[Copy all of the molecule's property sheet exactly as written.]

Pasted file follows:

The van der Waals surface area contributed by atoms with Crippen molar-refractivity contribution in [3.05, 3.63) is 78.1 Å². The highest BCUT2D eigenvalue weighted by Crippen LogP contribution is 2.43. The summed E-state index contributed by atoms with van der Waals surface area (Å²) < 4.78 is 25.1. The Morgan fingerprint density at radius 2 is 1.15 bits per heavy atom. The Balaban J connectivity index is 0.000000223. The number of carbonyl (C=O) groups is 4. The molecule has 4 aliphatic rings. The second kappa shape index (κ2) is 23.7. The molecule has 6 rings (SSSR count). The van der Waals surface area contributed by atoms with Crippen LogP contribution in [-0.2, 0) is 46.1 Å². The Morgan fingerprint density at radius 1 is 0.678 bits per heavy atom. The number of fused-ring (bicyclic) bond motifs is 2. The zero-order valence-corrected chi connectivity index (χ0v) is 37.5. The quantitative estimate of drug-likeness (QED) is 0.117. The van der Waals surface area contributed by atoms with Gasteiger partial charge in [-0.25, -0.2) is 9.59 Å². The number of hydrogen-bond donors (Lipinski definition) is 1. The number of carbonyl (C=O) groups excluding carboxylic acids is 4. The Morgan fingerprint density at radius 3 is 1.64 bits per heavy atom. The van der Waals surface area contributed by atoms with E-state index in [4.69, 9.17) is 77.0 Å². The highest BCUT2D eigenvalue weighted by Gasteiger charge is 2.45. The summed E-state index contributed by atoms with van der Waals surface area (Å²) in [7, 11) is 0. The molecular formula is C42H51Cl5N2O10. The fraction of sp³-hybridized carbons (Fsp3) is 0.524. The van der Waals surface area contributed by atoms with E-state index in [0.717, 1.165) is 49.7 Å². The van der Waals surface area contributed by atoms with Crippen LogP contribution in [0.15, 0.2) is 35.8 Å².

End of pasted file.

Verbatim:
The van der Waals surface area contributed by atoms with Crippen molar-refractivity contribution in [3.05, 3.63) is 78.1 Å². The highest BCUT2D eigenvalue weighted by Crippen LogP contribution is 2.43. The summed E-state index contributed by atoms with van der Waals surface area (Å²) < 4.78 is 25.1. The Morgan fingerprint density at radius 2 is 1.15 bits per heavy atom. The Balaban J connectivity index is 0.000000223. The number of carbonyl (C=O) groups is 4. The molecule has 4 aliphatic rings. The second kappa shape index (κ2) is 23.7. The molecule has 6 rings (SSSR count). The van der Waals surface area contributed by atoms with Crippen LogP contribution in [-0.2, 0) is 46.1 Å². The Morgan fingerprint density at radius 1 is 0.678 bits per heavy atom. The number of fused-ring (bicyclic) bond motifs is 2. The zero-order valence-corrected chi connectivity index (χ0v) is 37.5. The quantitative estimate of drug-likeness (QED) is 0.117. The van der Waals surface area contributed by atoms with Gasteiger partial charge in [-0.25, -0.2) is 9.59 Å². The number of hydrogen-bond donors (Lipinski definition) is 1. The number of carbonyl (C=O) groups excluding carboxylic acids is 4. The Morgan fingerprint density at radius 3 is 1.64 bits per heavy atom. The van der Waals surface area contributed by atoms with E-state index in [4.69, 9.17) is 77.0 Å². The highest BCUT2D eigenvalue weighted by Gasteiger charge is 2.45. The summed E-state index contributed by atoms with van der Waals surface area (Å²) in [7, 11) is 0. The molecular formula is C42H51Cl5N2O10. The fraction of sp³-hybridized carbons (Fsp3) is 0.524. The van der Waals surface area contributed by atoms with E-state index in [0.717, 1.165) is 49.7 Å². The van der Waals surface area contributed by atoms with Crippen LogP contribution in [0.15, 0.2) is 35.8 Å².